Jocelyn Reimer- Kent is a Clinical Nurse Specialist at RCH and has been awarded the Order of Merit for Clinical Nursing Practice from the Canadian Nurses Association.  One of the highest-ranking nurse-leaders in Canada, Jocelyn shared her thoughts on her nursing profession and what inspired her to enter the healthcare industry.

You have a long, impressive career in the medical field. What is your favourite part about being in the health industry?

Nursing has offered me this amazing opportunity to care for others in need. The needs are endless, diverse and always challenging. Illness and many of life’s tragedies come unwelcomed, uninvited, and unannounced. Knowing that I have been able to truly make a difference to someone in their time of need is my favourite part about being a nurse.

You are internationally recognized for developing the Reimer-Kent Postoperative Wellness Model, a technique that supports rapid surgical recovery. In layman’s terms, can you explain what this technique is all about?

Theory starts with a hunch and often requires the correct timing to be put into practice.  In 1995, I led a team tasked with increasing access for patients waiting for cardiac surgery by decreasing the length of stay for patients recovering. I had a hunch this would be possible if care was preventive rather than reactive and wellness-focused rather than illness–focused.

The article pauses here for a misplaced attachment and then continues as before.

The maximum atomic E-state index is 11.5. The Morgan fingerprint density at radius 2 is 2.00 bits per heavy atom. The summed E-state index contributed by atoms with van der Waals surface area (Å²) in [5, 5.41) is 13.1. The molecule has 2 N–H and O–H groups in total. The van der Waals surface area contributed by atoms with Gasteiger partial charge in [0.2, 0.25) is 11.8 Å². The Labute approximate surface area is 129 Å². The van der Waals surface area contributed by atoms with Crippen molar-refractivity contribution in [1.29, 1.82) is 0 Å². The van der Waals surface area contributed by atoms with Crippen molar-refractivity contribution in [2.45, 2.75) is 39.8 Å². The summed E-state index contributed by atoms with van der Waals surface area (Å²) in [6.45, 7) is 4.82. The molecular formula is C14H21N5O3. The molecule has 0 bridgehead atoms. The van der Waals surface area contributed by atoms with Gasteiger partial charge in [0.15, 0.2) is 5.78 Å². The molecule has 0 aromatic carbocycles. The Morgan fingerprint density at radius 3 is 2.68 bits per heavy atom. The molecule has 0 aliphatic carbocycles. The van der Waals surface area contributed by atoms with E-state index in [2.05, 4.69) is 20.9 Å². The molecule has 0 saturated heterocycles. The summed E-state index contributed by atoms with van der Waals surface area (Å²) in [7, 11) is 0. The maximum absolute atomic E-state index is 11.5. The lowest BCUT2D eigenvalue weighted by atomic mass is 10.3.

It was taken for granted that postoperative patients would be in pain and find it difficult to move about. I wanted care and treatment to be prevention-based and designed to make patients feel remarkably well remarkably soon after surgery. As a student nurse I had observed that sick children naturally reengage in play when they feel well. I wondered how adults would respond after surgery if they felt well rather than ill. I discovered that they too reengage in life, take an active role in the recovery process, and are ready to leave hospital sooner.